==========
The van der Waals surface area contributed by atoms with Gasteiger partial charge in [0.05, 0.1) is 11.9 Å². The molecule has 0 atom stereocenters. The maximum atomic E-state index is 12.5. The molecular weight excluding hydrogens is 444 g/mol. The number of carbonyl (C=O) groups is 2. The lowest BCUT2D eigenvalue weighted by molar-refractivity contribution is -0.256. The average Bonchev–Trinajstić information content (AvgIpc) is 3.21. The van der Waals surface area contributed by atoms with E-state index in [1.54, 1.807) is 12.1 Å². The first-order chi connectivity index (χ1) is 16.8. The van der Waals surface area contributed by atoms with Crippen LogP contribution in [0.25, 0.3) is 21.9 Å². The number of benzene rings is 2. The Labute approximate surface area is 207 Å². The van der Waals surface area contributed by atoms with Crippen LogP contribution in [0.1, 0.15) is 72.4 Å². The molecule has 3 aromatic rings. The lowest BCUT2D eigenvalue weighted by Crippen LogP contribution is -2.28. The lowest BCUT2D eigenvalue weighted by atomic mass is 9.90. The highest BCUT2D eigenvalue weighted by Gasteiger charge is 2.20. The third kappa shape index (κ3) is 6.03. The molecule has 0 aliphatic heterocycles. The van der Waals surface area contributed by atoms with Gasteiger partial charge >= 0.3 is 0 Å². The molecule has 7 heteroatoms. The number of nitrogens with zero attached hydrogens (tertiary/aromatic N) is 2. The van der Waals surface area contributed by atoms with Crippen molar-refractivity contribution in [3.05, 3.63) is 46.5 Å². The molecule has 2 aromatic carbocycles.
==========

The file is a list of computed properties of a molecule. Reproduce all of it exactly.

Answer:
The van der Waals surface area contributed by atoms with Gasteiger partial charge in [0.05, 0.1) is 11.9 Å². The molecule has 0 atom stereocenters. The maximum atomic E-state index is 12.5. The molecular weight excluding hydrogens is 444 g/mol. The number of carbonyl (C=O) groups is 2. The lowest BCUT2D eigenvalue weighted by molar-refractivity contribution is -0.256. The average Bonchev–Trinajstić information content (AvgIpc) is 3.21. The van der Waals surface area contributed by atoms with E-state index in [1.54, 1.807) is 12.1 Å². The first-order chi connectivity index (χ1) is 16.8. The van der Waals surface area contributed by atoms with Crippen LogP contribution in [0.25, 0.3) is 21.9 Å². The number of benzene rings is 2. The Labute approximate surface area is 207 Å². The van der Waals surface area contributed by atoms with Crippen LogP contribution in [0.1, 0.15) is 72.4 Å². The molecule has 3 aromatic rings. The lowest BCUT2D eigenvalue weighted by Crippen LogP contribution is -2.28. The lowest BCUT2D eigenvalue weighted by atomic mass is 9.90. The highest BCUT2D eigenvalue weighted by Gasteiger charge is 2.20. The third kappa shape index (κ3) is 6.03. The molecule has 0 aliphatic heterocycles. The van der Waals surface area contributed by atoms with Gasteiger partial charge >= 0.3 is 0 Å². The molecule has 7 heteroatoms. The number of nitrogens with zero attached hydrogens (tertiary/aromatic N) is 2. The van der Waals surface area contributed by atoms with Crippen molar-refractivity contribution in [3.05, 3.63) is 46.5 Å². The molecule has 2 aromatic carbocycles.